The Rockefeller Commission reported in 1975 that they investigated the allegation that Hunt and Sturgis, on behalf of the CIA, participated in the assassination of Kennedy. The final report of that commission stated that witnesses who testified that the “derelicts” bore a resemblance to Hunt or Sturgis “were not shown to have any qualifications in photo identification beyond that possessed by an average layman.” Their report also stated that FBI Agent Lyndal L. Shaneyfelt, “a nationally-recognized expert in photo identification and photo analysis” with the FBI photographic laboratory, had concluded from photo comparison that none of the men was Hunt or Sturgis.

In 1979, the United States House Select Committee on Assassinations reported that forensic anthropologists had again analysed and compared the photographs of the “tramps” with those of Hunt and Sturgis, as well as with photographs of Thomas Vallee, Daniel Carswell, and Fred Lee Chrisman. According to the Committee, only Chrisman resembled any of the tramps but determined that he was not to be in Dealey Plaza on the day of the assassination. In 1992, journalist Mary La Fontaine discovered the November 22, 1963, arrest records that the Dallas Police Department had released in 1989, which named the three men as Gus W. Abrams, Harold Doyle, and John F. Gedney.

According to the arrest reports, the three men were “taken off a boxcar in the railroad yards right after President Kennedy was shot”, detained as “investigative prisoners”, described as unemployed and passing through Dallas, then released four days later.

In 1992, journalist Mary La Fontaine discovered the November 22, 1963, arrest records that the Dallas Police Department had released in 1989, which named the three men as Gus W. Abrams, Harold Doyle, and John F. Gedney. According to the arrest reports, the three men were “taken off a boxcar in the railroad yards right after President Kennedy was shot”, detained as “investigative prisoners”, described as unemployed and passing through Dallas, then released four days later. An immediate search for the three men by the FBI and others was prompted by an article by Ray and Mary La Fontaine on the front page of the February 9, 1992, Houston Post. Less than a month later, the FBI reported that Abrams was dead and that interviews with Gedney and Doyle revealed no new information about the assassination.

According to Doyle, the three men had spent the night before the assassination in a local homeless shelter where they showered and ate before heading back to the railyard. Interviewed by A Current Affair in 1992, Doyle said that he was aware of the allegations and did not come forward for fear of being implicated in the assassination. He added: “I am a plain guy, a simple country boy, and that’s the way I want to stay. I wouldn’t be a celebrity for $10 million.” Gedney independently affirmed Doyle’s account, and a researcher who tracked down Abrams’ sister confirmed that Abrams lived the life of an itinerant train hopper and had died in 1987.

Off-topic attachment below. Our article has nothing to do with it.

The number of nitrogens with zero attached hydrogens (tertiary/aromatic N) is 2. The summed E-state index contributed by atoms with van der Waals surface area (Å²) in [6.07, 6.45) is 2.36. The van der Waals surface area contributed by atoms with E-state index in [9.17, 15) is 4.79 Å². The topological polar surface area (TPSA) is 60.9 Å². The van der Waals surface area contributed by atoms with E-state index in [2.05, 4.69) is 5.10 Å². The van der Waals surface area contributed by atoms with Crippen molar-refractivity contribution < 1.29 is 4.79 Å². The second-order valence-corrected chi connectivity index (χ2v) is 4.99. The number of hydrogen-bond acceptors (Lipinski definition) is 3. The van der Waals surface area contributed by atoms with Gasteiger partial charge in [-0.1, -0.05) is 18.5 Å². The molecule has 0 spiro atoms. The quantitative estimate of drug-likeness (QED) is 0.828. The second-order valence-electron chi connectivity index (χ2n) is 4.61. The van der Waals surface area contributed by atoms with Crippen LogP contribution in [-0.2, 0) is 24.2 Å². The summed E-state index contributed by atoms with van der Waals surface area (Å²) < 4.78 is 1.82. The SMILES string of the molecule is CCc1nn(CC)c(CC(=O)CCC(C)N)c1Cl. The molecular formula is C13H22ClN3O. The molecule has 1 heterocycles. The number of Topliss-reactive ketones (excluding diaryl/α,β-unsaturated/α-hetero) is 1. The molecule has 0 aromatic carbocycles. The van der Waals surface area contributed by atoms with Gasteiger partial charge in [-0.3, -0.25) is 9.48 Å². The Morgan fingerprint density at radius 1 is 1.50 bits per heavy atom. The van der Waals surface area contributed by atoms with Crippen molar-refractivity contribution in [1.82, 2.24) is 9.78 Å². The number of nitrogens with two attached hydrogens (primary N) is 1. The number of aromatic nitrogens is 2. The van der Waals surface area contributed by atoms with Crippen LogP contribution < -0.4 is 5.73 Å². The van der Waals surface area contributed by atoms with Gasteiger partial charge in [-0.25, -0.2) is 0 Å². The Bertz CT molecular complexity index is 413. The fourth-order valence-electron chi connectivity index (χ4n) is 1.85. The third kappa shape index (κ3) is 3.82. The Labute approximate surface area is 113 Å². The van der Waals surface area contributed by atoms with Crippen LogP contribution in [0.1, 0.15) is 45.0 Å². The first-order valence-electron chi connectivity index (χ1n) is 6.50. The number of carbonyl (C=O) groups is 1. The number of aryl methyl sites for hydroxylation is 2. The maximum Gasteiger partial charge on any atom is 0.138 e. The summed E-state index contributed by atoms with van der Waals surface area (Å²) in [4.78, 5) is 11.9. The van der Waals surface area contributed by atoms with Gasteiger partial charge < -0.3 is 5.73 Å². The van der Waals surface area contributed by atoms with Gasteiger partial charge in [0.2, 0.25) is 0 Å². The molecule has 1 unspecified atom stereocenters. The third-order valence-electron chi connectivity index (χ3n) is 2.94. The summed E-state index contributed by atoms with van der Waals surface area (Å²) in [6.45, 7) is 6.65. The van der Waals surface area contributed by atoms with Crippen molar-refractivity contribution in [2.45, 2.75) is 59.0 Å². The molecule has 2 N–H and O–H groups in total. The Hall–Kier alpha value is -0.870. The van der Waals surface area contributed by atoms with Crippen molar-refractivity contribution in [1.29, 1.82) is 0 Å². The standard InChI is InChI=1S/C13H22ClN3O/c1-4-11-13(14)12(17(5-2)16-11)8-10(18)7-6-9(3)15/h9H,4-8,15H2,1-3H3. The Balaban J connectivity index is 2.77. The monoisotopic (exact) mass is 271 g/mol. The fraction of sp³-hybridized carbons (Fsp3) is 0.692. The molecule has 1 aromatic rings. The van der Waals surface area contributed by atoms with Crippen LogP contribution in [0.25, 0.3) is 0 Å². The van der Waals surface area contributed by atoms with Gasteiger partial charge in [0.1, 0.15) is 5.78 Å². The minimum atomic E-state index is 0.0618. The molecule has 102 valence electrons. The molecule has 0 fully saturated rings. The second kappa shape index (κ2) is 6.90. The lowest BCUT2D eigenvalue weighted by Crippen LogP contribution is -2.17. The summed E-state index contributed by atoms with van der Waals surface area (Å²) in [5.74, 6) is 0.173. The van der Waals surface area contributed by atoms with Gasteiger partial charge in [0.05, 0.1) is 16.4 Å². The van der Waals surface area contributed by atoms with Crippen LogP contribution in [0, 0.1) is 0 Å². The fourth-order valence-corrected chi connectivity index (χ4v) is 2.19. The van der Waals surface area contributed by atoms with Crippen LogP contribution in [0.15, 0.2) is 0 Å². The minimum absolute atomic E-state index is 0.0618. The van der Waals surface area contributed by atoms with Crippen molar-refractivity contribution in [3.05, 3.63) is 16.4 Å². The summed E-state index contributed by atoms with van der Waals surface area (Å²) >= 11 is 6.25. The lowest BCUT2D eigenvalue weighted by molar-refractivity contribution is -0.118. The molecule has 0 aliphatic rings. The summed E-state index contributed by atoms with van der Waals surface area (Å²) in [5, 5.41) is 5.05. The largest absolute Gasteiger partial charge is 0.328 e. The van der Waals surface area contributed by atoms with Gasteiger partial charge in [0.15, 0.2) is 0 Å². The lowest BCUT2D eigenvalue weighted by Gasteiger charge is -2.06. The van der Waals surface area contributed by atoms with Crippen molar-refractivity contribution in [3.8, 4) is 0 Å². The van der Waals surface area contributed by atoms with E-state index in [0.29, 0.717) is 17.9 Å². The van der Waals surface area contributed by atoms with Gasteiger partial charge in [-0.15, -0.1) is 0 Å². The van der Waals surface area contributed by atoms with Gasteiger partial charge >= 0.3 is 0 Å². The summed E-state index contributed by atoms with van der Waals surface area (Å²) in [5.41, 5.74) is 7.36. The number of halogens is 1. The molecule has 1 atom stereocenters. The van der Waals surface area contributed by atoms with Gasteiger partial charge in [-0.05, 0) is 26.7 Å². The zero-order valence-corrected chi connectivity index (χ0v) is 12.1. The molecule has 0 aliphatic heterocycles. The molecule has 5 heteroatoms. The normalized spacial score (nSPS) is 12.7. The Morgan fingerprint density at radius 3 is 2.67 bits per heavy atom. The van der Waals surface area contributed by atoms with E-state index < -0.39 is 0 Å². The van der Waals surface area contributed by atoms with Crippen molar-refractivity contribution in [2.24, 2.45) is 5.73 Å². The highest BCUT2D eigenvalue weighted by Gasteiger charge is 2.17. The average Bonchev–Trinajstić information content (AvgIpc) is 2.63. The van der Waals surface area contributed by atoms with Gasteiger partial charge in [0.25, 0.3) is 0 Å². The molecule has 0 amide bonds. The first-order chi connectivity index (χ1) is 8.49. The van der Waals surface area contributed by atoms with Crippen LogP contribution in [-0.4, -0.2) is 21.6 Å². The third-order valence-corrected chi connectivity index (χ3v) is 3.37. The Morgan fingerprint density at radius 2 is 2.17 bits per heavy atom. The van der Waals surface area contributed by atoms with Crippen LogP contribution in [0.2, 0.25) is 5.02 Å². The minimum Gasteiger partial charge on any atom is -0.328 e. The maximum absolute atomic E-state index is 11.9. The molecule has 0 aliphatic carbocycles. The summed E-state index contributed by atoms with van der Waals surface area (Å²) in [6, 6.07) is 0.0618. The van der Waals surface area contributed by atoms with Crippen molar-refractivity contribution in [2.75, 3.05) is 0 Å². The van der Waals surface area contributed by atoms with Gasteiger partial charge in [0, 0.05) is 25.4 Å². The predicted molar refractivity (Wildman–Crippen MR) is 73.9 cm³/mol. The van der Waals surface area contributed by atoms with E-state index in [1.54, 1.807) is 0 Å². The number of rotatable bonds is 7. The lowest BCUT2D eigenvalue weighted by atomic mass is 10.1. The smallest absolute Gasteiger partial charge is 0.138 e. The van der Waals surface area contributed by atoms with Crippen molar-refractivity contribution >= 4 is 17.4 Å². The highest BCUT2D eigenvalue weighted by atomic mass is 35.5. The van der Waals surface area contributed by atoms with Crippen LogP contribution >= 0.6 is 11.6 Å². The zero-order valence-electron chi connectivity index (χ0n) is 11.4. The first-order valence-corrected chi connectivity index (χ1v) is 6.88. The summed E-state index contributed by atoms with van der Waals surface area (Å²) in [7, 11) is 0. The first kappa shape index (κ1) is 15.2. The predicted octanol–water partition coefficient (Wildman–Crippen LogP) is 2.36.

Despite the Dallas Police Department’s 1989 identifications of the three tramps as being Doyle, Gedney and Abrams and the lack of evidence connecting them to the assassination, some researchers have continued to maintain other identifications for the tramps and to theorise that they may have been connected to the crime. Photographs of the three at the time of their arrest have fuelled speculation as to the identities of the three “tramps,” as they appeared to be well-dressed and clean-shaven, seemingly unlikely for hobos riding the rails. Some researchers also thought it suspicious that the Dallas police had quickly released the tramps from custody, apparently without investigating whether they might have witnessed anything significant related to the assassination and that Dallas police claimed to have lost the records of their arrests as well as their mugshots and fingerprints.

The Last Confessions of E. Howard Hunt

Deathbed Confession of E. Howard Hunt Reveals JFK Killers – True …

Who Killed JFK? Famous Spook Outs the Conspiracy | WIRED

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E. Howard Hunt – Wikipedia

Confession of Howard Hunt – Mary Ferrell Foundation

13 documents you should read about the JFK assassination | News …

Hunt’s Deathbed Confession Reveals JFK Killers – Rense

E. Howard Hunt – Spy, Writer – Biography.com

the confession of e howard hunt – Mark Maynard

Deathbed confession: Who really killed JFK? – Baltimore Post-Examiner

Inside the plot to kill JFK: The secret story of the CIA and what really …

Are E. Howard Hunt and Frank Sturgis JFK Assassins?

“Lyndon Johnson’s mistress claims LBJ told her that he had JFK killed!”

JFK Murder Plot “Deathbed Confession” Aired On National Radio

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E. Howard Hunt Spilled the Beans – Daily Kos